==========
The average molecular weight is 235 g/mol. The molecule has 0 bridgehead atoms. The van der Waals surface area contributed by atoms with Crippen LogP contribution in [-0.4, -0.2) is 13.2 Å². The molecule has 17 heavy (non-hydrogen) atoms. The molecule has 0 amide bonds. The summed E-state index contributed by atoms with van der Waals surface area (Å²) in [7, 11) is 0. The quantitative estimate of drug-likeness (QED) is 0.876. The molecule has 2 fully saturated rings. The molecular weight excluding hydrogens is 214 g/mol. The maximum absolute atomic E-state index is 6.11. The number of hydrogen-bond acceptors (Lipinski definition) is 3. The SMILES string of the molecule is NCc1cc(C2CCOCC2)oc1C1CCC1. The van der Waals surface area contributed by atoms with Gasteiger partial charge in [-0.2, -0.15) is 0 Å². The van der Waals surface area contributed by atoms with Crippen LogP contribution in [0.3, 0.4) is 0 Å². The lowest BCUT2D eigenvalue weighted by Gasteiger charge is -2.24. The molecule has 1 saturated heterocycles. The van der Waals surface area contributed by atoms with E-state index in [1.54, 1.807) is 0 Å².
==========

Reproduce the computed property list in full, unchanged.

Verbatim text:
The average molecular weight is 235 g/mol. The molecule has 0 bridgehead atoms. The van der Waals surface area contributed by atoms with Crippen LogP contribution in [-0.4, -0.2) is 13.2 Å². The molecule has 17 heavy (non-hydrogen) atoms. The molecule has 0 amide bonds. The summed E-state index contributed by atoms with van der Waals surface area (Å²) in [7, 11) is 0. The quantitative estimate of drug-likeness (QED) is 0.876. The molecule has 2 fully saturated rings. The molecular weight excluding hydrogens is 214 g/mol. The maximum absolute atomic E-state index is 6.11. The number of hydrogen-bond acceptors (Lipinski definition) is 3. The SMILES string of the molecule is NCc1cc(C2CCOCC2)oc1C1CCC1. The van der Waals surface area contributed by atoms with Gasteiger partial charge in [-0.2, -0.15) is 0 Å². The van der Waals surface area contributed by atoms with Crippen LogP contribution in [0.3, 0.4) is 0 Å². The lowest BCUT2D eigenvalue weighted by Gasteiger charge is -2.24. The molecule has 1 saturated heterocycles. The van der Waals surface area contributed by atoms with E-state index in [1.54, 1.807) is 0 Å².